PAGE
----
Friday, April 7, 2017

Study Shows that Tea Helps Prevent Dementia

A photo of a cup of tea.
Photo credit: Shutterstock
According to a study from NUS Yong Loo Lin School of Medicine in China, drinking tea can help elderly individuals reduce the risk of cognitive decline. Based on a study of almost 1,000 Chinese aged 55 and older, researchers found that drinking tea daily can reduce cognitive decay by as much as 50%. What's more is that cognitive decay can be reduced by as much as 86% for people with genetic predispositions towards Alzheimer’s.
Researchers began the study in 2003 and followed up every two years until 2010. Though there has been a lot of research and drug trials, effective therapies for cognitive decline have been difficult to develop so far. The hope is that this study will help researchers develop a new drug that can be used to either prevent or reverse the effects of cognitive decay. 
The more we learn about Alzheimer’s and other cognitive disorders, the better we’ll come to understand the human brain. That could also help us to develop ways to better understand developmental issues that arise in younger people as well.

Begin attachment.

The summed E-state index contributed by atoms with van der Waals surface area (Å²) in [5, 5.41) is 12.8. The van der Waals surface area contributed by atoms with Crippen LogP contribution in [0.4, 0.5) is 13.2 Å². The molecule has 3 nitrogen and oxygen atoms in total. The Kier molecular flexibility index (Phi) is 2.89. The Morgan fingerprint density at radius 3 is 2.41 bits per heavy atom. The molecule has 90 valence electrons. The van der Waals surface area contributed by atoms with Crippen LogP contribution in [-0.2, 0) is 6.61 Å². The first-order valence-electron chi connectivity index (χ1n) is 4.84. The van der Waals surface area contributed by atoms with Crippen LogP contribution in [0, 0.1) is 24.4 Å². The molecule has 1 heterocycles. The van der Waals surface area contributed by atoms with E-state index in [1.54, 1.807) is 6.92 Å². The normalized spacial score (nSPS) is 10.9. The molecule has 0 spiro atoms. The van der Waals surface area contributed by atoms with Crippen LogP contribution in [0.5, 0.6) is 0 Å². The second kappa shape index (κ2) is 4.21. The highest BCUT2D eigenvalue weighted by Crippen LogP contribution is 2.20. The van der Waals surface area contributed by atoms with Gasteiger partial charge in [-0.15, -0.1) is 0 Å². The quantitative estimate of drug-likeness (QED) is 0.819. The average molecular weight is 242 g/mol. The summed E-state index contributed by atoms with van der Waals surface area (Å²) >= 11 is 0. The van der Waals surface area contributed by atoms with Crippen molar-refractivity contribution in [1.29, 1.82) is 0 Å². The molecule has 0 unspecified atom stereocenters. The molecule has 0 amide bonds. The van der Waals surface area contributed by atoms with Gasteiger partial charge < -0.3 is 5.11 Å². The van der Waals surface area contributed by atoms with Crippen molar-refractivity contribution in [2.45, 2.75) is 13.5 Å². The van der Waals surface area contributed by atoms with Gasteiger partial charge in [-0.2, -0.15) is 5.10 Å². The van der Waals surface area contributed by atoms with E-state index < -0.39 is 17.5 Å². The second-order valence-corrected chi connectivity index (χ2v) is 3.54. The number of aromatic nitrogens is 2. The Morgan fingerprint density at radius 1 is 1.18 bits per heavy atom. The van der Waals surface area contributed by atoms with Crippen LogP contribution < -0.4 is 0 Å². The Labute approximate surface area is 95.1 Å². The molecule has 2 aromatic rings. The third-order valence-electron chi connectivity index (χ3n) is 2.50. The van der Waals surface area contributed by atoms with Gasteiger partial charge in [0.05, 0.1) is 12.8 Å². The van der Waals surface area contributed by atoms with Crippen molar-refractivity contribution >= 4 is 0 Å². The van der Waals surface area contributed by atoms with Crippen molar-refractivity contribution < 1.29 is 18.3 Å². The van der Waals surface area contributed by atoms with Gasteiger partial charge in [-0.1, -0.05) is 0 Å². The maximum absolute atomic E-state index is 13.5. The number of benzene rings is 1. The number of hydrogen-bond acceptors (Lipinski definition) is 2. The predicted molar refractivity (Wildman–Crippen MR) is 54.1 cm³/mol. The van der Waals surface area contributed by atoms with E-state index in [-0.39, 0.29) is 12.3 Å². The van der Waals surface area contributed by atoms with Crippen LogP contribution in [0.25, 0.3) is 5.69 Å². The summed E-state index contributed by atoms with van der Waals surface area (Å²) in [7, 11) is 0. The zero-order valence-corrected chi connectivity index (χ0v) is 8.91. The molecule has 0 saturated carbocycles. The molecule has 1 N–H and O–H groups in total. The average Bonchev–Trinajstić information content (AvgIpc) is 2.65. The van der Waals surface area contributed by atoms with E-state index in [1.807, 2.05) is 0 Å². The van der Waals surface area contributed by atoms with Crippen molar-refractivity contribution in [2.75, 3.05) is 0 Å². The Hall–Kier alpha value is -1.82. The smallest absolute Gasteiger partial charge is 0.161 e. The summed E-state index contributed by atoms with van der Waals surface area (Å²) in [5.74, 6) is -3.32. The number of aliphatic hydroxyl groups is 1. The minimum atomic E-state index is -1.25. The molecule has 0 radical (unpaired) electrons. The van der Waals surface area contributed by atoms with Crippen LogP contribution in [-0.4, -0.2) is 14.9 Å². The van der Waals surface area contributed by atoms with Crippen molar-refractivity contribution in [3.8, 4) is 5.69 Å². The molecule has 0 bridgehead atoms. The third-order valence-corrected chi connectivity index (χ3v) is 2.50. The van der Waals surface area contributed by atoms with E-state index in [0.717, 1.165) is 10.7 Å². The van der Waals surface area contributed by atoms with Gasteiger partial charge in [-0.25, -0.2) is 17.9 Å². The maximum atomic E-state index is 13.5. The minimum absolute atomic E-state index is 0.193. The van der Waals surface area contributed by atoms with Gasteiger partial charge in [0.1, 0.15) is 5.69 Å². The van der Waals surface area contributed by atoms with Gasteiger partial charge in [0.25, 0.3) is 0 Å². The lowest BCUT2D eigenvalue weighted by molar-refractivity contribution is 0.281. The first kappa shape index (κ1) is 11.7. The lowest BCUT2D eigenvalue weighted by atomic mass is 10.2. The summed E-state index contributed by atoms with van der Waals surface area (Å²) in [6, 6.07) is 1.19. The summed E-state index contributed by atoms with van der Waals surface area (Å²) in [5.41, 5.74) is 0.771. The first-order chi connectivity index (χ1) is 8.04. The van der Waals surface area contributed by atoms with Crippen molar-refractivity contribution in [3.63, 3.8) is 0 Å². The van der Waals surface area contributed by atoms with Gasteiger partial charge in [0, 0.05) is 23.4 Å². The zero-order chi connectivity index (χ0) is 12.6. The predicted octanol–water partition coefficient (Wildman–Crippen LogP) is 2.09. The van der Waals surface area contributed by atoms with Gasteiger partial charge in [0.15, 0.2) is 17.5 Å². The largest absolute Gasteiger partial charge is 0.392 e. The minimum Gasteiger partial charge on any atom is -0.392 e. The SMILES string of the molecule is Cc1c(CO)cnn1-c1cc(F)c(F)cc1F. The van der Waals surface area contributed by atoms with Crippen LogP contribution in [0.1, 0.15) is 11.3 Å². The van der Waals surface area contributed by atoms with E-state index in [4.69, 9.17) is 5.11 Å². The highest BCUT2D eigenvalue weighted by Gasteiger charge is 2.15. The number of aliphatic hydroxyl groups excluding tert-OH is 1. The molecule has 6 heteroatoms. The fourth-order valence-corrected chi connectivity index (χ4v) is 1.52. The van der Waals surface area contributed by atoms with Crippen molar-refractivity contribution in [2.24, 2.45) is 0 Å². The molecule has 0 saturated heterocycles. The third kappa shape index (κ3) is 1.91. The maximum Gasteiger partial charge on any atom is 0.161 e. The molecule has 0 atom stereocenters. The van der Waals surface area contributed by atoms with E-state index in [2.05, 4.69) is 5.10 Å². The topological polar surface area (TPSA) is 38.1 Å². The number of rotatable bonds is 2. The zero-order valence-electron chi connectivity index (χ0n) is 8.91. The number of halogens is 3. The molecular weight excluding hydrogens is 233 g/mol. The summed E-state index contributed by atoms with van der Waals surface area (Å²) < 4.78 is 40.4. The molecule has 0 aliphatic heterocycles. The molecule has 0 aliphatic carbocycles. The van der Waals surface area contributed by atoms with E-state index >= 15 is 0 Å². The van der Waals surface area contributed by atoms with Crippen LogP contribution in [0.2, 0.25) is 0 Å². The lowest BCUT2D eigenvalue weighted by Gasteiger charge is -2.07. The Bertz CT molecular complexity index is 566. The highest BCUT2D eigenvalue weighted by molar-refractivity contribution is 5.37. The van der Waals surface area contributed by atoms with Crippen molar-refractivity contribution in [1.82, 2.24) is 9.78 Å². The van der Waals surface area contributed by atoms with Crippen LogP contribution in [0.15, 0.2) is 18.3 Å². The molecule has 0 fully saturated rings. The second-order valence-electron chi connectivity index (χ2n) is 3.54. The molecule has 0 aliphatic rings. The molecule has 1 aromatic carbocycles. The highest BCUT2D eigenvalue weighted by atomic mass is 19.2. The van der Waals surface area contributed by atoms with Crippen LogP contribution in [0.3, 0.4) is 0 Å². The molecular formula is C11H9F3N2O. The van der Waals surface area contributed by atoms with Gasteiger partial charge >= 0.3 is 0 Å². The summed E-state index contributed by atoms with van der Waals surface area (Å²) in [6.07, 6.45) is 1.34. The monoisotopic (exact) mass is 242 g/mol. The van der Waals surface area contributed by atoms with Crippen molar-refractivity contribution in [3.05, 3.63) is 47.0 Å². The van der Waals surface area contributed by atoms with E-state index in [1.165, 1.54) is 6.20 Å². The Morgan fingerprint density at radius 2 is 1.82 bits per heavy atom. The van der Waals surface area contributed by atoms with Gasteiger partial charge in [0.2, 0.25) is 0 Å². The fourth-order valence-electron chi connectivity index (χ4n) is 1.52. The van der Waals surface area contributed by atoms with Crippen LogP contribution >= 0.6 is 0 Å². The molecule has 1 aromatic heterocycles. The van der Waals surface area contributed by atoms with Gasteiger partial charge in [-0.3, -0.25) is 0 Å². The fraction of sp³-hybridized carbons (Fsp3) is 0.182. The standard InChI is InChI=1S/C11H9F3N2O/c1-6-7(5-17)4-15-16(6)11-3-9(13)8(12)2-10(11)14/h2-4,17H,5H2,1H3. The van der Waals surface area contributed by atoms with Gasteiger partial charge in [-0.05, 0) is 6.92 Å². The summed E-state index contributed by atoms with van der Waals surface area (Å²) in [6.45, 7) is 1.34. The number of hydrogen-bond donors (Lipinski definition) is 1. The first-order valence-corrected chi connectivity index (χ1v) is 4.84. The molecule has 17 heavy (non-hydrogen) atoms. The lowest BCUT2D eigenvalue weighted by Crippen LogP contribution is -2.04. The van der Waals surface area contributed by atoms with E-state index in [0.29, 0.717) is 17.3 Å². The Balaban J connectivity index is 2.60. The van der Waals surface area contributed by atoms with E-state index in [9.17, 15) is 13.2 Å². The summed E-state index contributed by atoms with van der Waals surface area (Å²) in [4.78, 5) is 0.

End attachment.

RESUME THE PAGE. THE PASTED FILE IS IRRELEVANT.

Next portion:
While cognitive decline is generally a problem faced by older people, children can face a variety of cognitive impairments, too. There's even evidence to suggest that since the bioactive ingredients of tea aid healthy brain development, tea can provide cognitive benefits to children as well.
The issue of giving kids caffeine at an early age could be problematic, but this is a situation in which the pros definitely outweigh the cons. Plus, the amount of caffeine present in tea isn't nearly as high as the amount of caffeine in coffee. In fact, in many parts of the world, it's not uncommon for children as young as five to drink tea.
Either which way you look at it, this is a pretty safe and low-cost alternative to modern medicine. Better yet, there are little to no risks associated with drinking tea, so those who want to try it don't have much to lose. 
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